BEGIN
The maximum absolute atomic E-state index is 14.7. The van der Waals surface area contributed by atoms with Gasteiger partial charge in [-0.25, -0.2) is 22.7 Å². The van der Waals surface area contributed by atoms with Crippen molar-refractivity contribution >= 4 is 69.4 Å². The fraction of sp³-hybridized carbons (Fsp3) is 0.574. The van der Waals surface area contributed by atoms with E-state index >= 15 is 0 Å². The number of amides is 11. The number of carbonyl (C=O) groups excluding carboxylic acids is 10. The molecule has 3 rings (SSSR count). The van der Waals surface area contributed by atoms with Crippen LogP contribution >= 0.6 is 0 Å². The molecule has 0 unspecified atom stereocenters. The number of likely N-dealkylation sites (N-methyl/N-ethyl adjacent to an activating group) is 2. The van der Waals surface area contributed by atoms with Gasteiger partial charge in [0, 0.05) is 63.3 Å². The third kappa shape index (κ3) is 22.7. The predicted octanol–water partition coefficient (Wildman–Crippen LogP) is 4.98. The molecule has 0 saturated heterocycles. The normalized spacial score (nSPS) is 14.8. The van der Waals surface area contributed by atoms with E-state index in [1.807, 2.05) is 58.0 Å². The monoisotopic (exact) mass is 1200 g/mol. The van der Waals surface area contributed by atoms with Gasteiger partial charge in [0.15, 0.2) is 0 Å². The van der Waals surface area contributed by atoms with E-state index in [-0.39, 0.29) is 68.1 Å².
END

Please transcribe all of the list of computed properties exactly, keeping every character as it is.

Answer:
The maximum absolute atomic E-state index is 14.7. The van der Waals surface area contributed by atoms with Gasteiger partial charge in [-0.25, -0.2) is 22.7 Å². The van der Waals surface area contributed by atoms with Crippen molar-refractivity contribution >= 4 is 69.4 Å². The fraction of sp³-hybridized carbons (Fsp3) is 0.574. The van der Waals surface area contributed by atoms with E-state index >= 15 is 0 Å². The number of amides is 11. The number of carbonyl (C=O) groups excluding carboxylic acids is 10. The molecule has 3 rings (SSSR count). The van der Waals surface area contributed by atoms with Crippen LogP contribution >= 0.6 is 0 Å². The molecule has 0 unspecified atom stereocenters. The number of likely N-dealkylation sites (N-methyl/N-ethyl adjacent to an activating group) is 2. The van der Waals surface area contributed by atoms with Gasteiger partial charge in [0, 0.05) is 63.3 Å². The third kappa shape index (κ3) is 22.7. The predicted octanol–water partition coefficient (Wildman–Crippen LogP) is 4.98. The molecule has 0 saturated heterocycles. The normalized spacial score (nSPS) is 14.8. The van der Waals surface area contributed by atoms with E-state index in [1.807, 2.05) is 58.0 Å². The monoisotopic (exact) mass is 1200 g/mol. The van der Waals surface area contributed by atoms with Gasteiger partial charge in [0.15, 0.2) is 0 Å². The van der Waals surface area contributed by atoms with E-state index in [-0.39, 0.29) is 68.1 Å².